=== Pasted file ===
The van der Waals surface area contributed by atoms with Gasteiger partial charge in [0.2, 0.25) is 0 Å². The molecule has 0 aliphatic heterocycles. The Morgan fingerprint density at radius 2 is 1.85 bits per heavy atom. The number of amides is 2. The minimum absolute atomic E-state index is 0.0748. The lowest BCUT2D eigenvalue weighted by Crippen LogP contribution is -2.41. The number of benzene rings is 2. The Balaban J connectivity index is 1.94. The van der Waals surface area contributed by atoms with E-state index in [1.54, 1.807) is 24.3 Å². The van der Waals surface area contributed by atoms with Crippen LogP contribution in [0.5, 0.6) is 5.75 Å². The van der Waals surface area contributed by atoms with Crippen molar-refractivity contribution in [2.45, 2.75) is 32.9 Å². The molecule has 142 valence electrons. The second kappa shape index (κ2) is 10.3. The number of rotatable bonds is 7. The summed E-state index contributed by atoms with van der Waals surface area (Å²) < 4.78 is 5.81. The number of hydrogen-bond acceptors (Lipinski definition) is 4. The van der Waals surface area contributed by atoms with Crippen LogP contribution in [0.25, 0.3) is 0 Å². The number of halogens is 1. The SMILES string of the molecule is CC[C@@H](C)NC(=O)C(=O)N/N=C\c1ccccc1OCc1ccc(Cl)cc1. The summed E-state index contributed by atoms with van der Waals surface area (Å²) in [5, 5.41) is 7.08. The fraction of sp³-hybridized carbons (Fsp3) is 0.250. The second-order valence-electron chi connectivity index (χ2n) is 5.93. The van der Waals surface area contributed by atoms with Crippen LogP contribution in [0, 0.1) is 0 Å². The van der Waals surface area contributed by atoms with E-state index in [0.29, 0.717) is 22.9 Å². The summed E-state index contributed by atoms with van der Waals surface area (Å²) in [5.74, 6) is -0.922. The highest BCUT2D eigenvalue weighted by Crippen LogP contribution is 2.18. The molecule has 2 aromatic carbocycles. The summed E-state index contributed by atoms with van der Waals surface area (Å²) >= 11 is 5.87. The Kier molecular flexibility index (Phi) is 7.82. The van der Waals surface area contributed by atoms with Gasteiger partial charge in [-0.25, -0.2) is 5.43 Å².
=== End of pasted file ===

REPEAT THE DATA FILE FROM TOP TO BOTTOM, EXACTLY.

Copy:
The van der Waals surface area contributed by atoms with Gasteiger partial charge in [0.2, 0.25) is 0 Å². The molecule has 0 aliphatic heterocycles. The Morgan fingerprint density at radius 2 is 1.85 bits per heavy atom. The number of amides is 2. The minimum absolute atomic E-state index is 0.0748. The lowest BCUT2D eigenvalue weighted by Crippen LogP contribution is -2.41. The number of benzene rings is 2. The Balaban J connectivity index is 1.94. The van der Waals surface area contributed by atoms with E-state index in [1.54, 1.807) is 24.3 Å². The van der Waals surface area contributed by atoms with Crippen LogP contribution in [0.5, 0.6) is 5.75 Å². The van der Waals surface area contributed by atoms with Crippen molar-refractivity contribution in [2.45, 2.75) is 32.9 Å². The molecule has 142 valence electrons. The second kappa shape index (κ2) is 10.3. The number of rotatable bonds is 7. The summed E-state index contributed by atoms with van der Waals surface area (Å²) < 4.78 is 5.81. The number of hydrogen-bond acceptors (Lipinski definition) is 4. The van der Waals surface area contributed by atoms with Crippen LogP contribution in [0.25, 0.3) is 0 Å². The number of halogens is 1. The SMILES string of the molecule is CC[C@@H](C)NC(=O)C(=O)N/N=C\c1ccccc1OCc1ccc(Cl)cc1. The summed E-state index contributed by atoms with van der Waals surface area (Å²) in [5, 5.41) is 7.08. The fraction of sp³-hybridized carbons (Fsp3) is 0.250. The second-order valence-electron chi connectivity index (χ2n) is 5.93. The van der Waals surface area contributed by atoms with Crippen LogP contribution in [0, 0.1) is 0 Å². The van der Waals surface area contributed by atoms with E-state index in [0.29, 0.717) is 22.9 Å². The summed E-state index contributed by atoms with van der Waals surface area (Å²) in [5.74, 6) is -0.922. The highest BCUT2D eigenvalue weighted by Crippen LogP contribution is 2.18. The molecule has 2 aromatic carbocycles. The summed E-state index contributed by atoms with van der Waals surface area (Å²) >= 11 is 5.87. The Kier molecular flexibility index (Phi) is 7.82. The van der Waals surface area contributed by atoms with Gasteiger partial charge in [-0.25, -0.2) is 5.43 Å².